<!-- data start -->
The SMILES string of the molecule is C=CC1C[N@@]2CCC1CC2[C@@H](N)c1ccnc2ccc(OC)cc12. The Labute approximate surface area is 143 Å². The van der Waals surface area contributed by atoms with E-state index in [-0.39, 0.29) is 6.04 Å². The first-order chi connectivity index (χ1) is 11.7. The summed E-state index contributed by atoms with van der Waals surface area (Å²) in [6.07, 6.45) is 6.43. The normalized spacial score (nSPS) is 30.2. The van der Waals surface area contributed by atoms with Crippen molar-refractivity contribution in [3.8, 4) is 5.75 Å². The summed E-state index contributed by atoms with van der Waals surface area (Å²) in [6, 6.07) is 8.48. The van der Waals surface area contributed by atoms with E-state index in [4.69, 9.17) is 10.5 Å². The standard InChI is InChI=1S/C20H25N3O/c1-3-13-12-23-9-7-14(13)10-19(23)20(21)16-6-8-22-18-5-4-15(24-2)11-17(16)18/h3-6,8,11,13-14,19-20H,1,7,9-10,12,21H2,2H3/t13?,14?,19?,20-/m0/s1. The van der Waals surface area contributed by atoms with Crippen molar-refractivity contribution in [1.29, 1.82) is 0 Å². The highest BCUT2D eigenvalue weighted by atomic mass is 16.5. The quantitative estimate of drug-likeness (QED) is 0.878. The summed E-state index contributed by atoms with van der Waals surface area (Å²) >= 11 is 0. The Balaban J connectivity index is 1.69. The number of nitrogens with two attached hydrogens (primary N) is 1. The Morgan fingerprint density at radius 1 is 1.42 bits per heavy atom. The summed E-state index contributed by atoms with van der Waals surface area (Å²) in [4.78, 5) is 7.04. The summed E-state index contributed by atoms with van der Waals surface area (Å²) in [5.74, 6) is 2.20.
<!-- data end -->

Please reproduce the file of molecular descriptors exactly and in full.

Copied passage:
The SMILES string of the molecule is C=CC1C[N@@]2CCC1CC2[C@@H](N)c1ccnc2ccc(OC)cc12. The Labute approximate surface area is 143 Å². The van der Waals surface area contributed by atoms with E-state index in [-0.39, 0.29) is 6.04 Å². The first-order chi connectivity index (χ1) is 11.7. The summed E-state index contributed by atoms with van der Waals surface area (Å²) in [6.07, 6.45) is 6.43. The normalized spacial score (nSPS) is 30.2. The van der Waals surface area contributed by atoms with Crippen molar-refractivity contribution in [3.8, 4) is 5.75 Å². The summed E-state index contributed by atoms with van der Waals surface area (Å²) in [6, 6.07) is 8.48. The van der Waals surface area contributed by atoms with E-state index in [4.69, 9.17) is 10.5 Å². The standard InChI is InChI=1S/C20H25N3O/c1-3-13-12-23-9-7-14(13)10-19(23)20(21)16-6-8-22-18-5-4-15(24-2)11-17(16)18/h3-6,8,11,13-14,19-20H,1,7,9-10,12,21H2,2H3/t13?,14?,19?,20-/m0/s1. The van der Waals surface area contributed by atoms with Crippen molar-refractivity contribution in [1.29, 1.82) is 0 Å². The highest BCUT2D eigenvalue weighted by atomic mass is 16.5. The quantitative estimate of drug-likeness (QED) is 0.878. The summed E-state index contributed by atoms with van der Waals surface area (Å²) >= 11 is 0. The Balaban J connectivity index is 1.69. The number of nitrogens with two attached hydrogens (primary N) is 1. The Morgan fingerprint density at radius 1 is 1.42 bits per heavy atom. The summed E-state index contributed by atoms with van der Waals surface area (Å²) in [4.78, 5) is 7.04. The summed E-state index contributed by atoms with van der Waals surface area (Å²) in [5.74, 6) is 2.20.